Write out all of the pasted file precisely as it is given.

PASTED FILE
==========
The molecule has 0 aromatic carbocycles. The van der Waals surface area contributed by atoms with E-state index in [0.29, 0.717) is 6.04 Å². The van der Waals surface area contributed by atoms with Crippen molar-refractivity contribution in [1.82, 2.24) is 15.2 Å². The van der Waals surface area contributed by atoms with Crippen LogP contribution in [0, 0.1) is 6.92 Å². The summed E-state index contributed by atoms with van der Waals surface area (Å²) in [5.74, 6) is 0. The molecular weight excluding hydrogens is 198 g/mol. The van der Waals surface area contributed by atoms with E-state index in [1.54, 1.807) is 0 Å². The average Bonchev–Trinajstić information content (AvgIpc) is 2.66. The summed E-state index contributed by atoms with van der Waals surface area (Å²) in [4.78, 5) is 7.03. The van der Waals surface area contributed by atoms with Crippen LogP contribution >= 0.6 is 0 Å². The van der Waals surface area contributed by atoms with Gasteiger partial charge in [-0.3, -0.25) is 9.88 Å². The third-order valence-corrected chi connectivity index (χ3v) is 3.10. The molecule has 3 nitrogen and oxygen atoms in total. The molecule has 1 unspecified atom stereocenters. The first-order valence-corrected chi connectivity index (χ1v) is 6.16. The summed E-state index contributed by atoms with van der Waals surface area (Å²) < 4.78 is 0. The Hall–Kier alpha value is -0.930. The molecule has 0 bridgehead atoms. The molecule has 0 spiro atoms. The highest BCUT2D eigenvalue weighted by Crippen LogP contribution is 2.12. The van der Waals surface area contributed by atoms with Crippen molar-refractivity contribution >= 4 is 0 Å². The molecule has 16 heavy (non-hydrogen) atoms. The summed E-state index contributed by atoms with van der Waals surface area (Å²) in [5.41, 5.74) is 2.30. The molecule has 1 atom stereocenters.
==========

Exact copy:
The molecule has 0 aromatic carbocycles. The van der Waals surface area contributed by atoms with E-state index in [0.29, 0.717) is 6.04 Å². The van der Waals surface area contributed by atoms with Crippen molar-refractivity contribution in [1.82, 2.24) is 15.2 Å². The van der Waals surface area contributed by atoms with Crippen LogP contribution in [0, 0.1) is 6.92 Å². The summed E-state index contributed by atoms with van der Waals surface area (Å²) in [5.74, 6) is 0. The molecular weight excluding hydrogens is 198 g/mol. The van der Waals surface area contributed by atoms with E-state index in [1.54, 1.807) is 0 Å². The average Bonchev–Trinajstić information content (AvgIpc) is 2.66. The summed E-state index contributed by atoms with van der Waals surface area (Å²) in [4.78, 5) is 7.03. The van der Waals surface area contributed by atoms with Crippen LogP contribution >= 0.6 is 0 Å². The van der Waals surface area contributed by atoms with Gasteiger partial charge in [-0.3, -0.25) is 9.88 Å². The third-order valence-corrected chi connectivity index (χ3v) is 3.10. The molecule has 3 nitrogen and oxygen atoms in total. The molecule has 1 unspecified atom stereocenters. The first-order valence-corrected chi connectivity index (χ1v) is 6.16. The summed E-state index contributed by atoms with van der Waals surface area (Å²) < 4.78 is 0. The Hall–Kier alpha value is -0.930. The molecule has 0 bridgehead atoms. The molecule has 0 spiro atoms. The highest BCUT2D eigenvalue weighted by Crippen LogP contribution is 2.12. The van der Waals surface area contributed by atoms with Crippen molar-refractivity contribution >= 4 is 0 Å². The molecule has 16 heavy (non-hydrogen) atoms. The summed E-state index contributed by atoms with van der Waals surface area (Å²) in [5.41, 5.74) is 2.30. The molecule has 1 atom stereocenters.